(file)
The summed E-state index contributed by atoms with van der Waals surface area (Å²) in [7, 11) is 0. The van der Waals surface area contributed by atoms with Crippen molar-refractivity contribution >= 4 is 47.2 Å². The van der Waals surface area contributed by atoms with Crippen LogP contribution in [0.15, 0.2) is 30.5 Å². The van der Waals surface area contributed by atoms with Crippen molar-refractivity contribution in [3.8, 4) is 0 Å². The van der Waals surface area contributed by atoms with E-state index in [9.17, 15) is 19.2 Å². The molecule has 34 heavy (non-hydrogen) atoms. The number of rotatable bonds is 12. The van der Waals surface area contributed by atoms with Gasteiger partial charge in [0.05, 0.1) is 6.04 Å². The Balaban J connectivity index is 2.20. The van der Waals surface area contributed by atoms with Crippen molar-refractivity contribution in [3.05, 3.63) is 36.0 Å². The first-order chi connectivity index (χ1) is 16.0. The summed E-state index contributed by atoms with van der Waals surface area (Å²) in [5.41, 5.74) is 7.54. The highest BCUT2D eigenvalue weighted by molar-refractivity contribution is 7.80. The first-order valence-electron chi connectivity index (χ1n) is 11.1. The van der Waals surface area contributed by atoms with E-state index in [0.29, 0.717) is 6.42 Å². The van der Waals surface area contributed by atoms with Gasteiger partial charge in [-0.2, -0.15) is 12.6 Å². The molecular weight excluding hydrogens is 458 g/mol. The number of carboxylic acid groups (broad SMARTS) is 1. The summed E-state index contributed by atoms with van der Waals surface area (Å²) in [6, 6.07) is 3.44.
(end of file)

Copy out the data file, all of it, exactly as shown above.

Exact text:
The summed E-state index contributed by atoms with van der Waals surface area (Å²) in [7, 11) is 0. The van der Waals surface area contributed by atoms with Crippen molar-refractivity contribution >= 4 is 47.2 Å². The van der Waals surface area contributed by atoms with Crippen LogP contribution in [0.15, 0.2) is 30.5 Å². The van der Waals surface area contributed by atoms with Crippen molar-refractivity contribution in [3.8, 4) is 0 Å². The van der Waals surface area contributed by atoms with E-state index in [9.17, 15) is 19.2 Å². The molecule has 34 heavy (non-hydrogen) atoms. The number of rotatable bonds is 12. The van der Waals surface area contributed by atoms with Gasteiger partial charge in [0.05, 0.1) is 6.04 Å². The Balaban J connectivity index is 2.20. The van der Waals surface area contributed by atoms with Crippen molar-refractivity contribution in [3.05, 3.63) is 36.0 Å². The first-order chi connectivity index (χ1) is 16.0. The summed E-state index contributed by atoms with van der Waals surface area (Å²) in [5.41, 5.74) is 7.54. The highest BCUT2D eigenvalue weighted by molar-refractivity contribution is 7.80. The first-order valence-electron chi connectivity index (χ1n) is 11.1. The van der Waals surface area contributed by atoms with E-state index in [0.29, 0.717) is 6.42 Å². The van der Waals surface area contributed by atoms with Gasteiger partial charge in [-0.2, -0.15) is 12.6 Å². The molecular weight excluding hydrogens is 458 g/mol. The number of carboxylic acid groups (broad SMARTS) is 1. The summed E-state index contributed by atoms with van der Waals surface area (Å²) in [6, 6.07) is 3.44.